Place Pricing in Horse Racing

There have been many previous studies that focus on different approaches to the problem of pricing a horse to place rather than to win. If we assume that the win market is efficient then at the start of a race the last traded win price for any horse represents the true probability of that horse winning.

Harville (1973) assumed that any horse that won is automatically discounted from placing and the win probabilities of the remaining horses recalibrated to sum to 1. This naive Bayesian approach suffers from various problems.

1) It is rare for a race to finish in order of win probabilities. In other words, the favourite does not always win and the second favourite does not always finish second etc.

2) The "Silky Sullivan" effect. Some horses either win or finish well off the pace. One such horse was Silky Sullivan that sat at the back of the race until the final furlong and would make a spirited attempt to win (or fail miserably).

3) Trainer orders. A jockey will be under orders from the trainer, which cannot be modeled mathematically. A jockey may be told to go all out for the best placing possible. Another jockey may be told to strike out for the win but canter in if the attempt fails. Yet another jockey may be told to treat the race as a training run. And so on.

Further studies by Henery (1981) and Stern (1990/2008) have sought to model the fact that favourites tend to place less than their place odds say they should and long-shots tend to place more often than their place odds suggest.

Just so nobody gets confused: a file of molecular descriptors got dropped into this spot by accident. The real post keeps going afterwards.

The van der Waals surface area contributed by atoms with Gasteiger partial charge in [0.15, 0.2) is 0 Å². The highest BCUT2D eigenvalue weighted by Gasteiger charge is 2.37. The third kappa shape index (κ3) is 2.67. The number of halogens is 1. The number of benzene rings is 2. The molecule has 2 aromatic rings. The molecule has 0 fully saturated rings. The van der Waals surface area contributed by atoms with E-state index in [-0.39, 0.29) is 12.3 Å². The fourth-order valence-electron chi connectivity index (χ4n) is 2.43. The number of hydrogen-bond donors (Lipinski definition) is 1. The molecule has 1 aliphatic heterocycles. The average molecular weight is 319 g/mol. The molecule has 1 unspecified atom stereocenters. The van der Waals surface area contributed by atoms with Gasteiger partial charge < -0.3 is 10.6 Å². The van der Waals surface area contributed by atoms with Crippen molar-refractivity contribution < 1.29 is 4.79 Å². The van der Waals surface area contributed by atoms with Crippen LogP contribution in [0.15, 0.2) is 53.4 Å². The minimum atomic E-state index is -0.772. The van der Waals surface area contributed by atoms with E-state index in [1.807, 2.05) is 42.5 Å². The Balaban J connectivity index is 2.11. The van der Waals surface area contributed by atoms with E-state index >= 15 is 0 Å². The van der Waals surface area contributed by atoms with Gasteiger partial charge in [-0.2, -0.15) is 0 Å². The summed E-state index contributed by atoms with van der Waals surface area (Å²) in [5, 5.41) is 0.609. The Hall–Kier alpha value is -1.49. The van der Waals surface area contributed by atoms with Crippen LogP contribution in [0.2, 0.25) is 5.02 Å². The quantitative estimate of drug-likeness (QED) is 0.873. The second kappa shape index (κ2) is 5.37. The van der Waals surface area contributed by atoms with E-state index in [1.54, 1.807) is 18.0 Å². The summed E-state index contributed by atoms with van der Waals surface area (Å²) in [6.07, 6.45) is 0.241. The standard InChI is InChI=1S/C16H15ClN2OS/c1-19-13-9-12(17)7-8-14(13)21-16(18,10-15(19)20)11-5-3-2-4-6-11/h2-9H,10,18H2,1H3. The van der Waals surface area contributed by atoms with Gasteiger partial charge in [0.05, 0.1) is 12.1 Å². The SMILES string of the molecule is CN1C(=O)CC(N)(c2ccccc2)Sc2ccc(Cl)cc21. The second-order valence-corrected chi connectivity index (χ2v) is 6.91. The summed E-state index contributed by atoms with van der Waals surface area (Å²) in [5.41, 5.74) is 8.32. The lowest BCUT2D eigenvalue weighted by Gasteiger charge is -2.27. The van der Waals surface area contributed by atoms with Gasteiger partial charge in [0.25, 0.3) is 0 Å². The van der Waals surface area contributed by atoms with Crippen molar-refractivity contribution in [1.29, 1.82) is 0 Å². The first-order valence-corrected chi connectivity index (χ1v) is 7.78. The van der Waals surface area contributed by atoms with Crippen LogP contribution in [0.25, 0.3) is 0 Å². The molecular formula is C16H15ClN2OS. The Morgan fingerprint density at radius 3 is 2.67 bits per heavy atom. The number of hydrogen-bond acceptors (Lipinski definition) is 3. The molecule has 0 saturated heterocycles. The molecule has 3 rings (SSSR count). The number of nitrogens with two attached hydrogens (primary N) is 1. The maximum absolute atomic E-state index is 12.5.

A comparative study of all three approaches has been carried out by Lo (2008) and demonstrated the superiority of the Henery and Stern models over the Harville model. However, these superior models are computationally taxing and Lo demonstrates a simplified approximation that is easily coded.

Further Reading
A Study of Betfair Place Odds - An article demonstrating the futility of using place pricing models to discover pricing errors on the Betfair place market.


Harville, D.A. (1973) Assigning probabilities to the outcomes of multi-entry competitions. Journal of the American Statistical Association, 68, pp. 312-316

Henery, R.J. (1981) Permutation probabilities as models for horse race Journal of the Royal Statistical Society, B 43, pp. 86-91

Lo, V.S.Y. & Bacon-Shone, J. (2008) Approximating the Ordering Probabilities of Multi-entry Competitions by a Simple Method. Handbook of Sports and Lottery Markets, pp. 51-65. Elsevier

Stern, H.S. (2008) Estimating the Probabilities of the Outcomes of a Horse Race (Alternatives to the Harville Formulas). Efficiency of Racetrack Betting Markets. Hausch, Lo & Ziemba. pp. 225-235.

Stern, H.S. (1990) Models for Distributions on Permutations. Journal of the American Statistical Association 85, No. 410 (June) : pp. 558-564